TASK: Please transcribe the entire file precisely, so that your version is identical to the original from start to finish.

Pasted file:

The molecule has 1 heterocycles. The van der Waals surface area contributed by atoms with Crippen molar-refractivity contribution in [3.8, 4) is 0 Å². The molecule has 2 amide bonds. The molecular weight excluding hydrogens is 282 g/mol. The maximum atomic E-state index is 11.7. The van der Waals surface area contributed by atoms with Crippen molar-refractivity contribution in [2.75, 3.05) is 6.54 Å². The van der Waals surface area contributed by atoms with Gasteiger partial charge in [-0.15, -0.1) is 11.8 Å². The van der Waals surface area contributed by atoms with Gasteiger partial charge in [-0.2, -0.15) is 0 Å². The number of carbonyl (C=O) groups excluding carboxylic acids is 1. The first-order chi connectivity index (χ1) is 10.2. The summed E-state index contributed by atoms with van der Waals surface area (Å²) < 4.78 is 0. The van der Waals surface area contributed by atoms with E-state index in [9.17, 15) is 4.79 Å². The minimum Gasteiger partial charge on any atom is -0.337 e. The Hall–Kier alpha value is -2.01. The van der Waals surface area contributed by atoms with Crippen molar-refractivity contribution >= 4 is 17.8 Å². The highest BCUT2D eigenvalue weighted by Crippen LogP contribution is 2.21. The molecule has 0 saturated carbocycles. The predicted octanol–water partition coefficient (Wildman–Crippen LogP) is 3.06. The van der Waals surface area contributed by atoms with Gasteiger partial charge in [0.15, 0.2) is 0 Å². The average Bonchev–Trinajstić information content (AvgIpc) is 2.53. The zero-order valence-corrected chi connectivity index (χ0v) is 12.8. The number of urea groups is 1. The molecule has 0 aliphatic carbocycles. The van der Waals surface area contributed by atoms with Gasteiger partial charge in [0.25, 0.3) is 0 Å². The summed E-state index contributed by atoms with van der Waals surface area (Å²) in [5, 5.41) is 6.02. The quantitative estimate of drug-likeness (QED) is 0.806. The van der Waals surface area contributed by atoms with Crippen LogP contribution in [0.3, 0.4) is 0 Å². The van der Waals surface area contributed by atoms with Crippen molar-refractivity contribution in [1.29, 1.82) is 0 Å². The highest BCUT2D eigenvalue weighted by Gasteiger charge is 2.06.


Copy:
The molecule has 1 heterocycles. The van der Waals surface area contributed by atoms with Crippen molar-refractivity contribution in [3.8, 4) is 0 Å². The molecule has 2 amide bonds. The molecular weight excluding hydrogens is 282 g/mol. The maximum atomic E-state index is 11.7. The van der Waals surface area contributed by atoms with Crippen molar-refractivity contribution in [2.75, 3.05) is 6.54 Å². The van der Waals surface area contributed by atoms with Gasteiger partial charge in [-0.15, -0.1) is 11.8 Å². The van der Waals surface area contributed by atoms with Gasteiger partial charge in [-0.2, -0.15) is 0 Å². The number of carbonyl (C=O) groups excluding carboxylic acids is 1. The first-order chi connectivity index (χ1) is 10.2. The summed E-state index contributed by atoms with van der Waals surface area (Å²) < 4.78 is 0. The van der Waals surface area contributed by atoms with E-state index in [9.17, 15) is 4.79 Å². The minimum Gasteiger partial charge on any atom is -0.337 e. The Hall–Kier alpha value is -2.01. The van der Waals surface area contributed by atoms with Crippen molar-refractivity contribution >= 4 is 17.8 Å². The highest BCUT2D eigenvalue weighted by Crippen LogP contribution is 2.21. The molecule has 0 saturated carbocycles. The predicted octanol–water partition coefficient (Wildman–Crippen LogP) is 3.06. The van der Waals surface area contributed by atoms with Gasteiger partial charge in [0.15, 0.2) is 0 Å². The average Bonchev–Trinajstić information content (AvgIpc) is 2.53. The zero-order valence-corrected chi connectivity index (χ0v) is 12.8. The number of urea groups is 1. The molecule has 0 aliphatic carbocycles. The van der Waals surface area contributed by atoms with Gasteiger partial charge in [0.25, 0.3) is 0 Å². The summed E-state index contributed by atoms with van der Waals surface area (Å²) in [5, 5.41) is 6.02. The quantitative estimate of drug-likeness (QED) is 0.806. The van der Waals surface area contributed by atoms with Crippen LogP contribution in [0.3, 0.4) is 0 Å². The van der Waals surface area contributed by atoms with Crippen molar-refractivity contribution in [1.29, 1.82) is 0 Å². The highest BCUT2D eigenvalue weighted by Gasteiger charge is 2.06.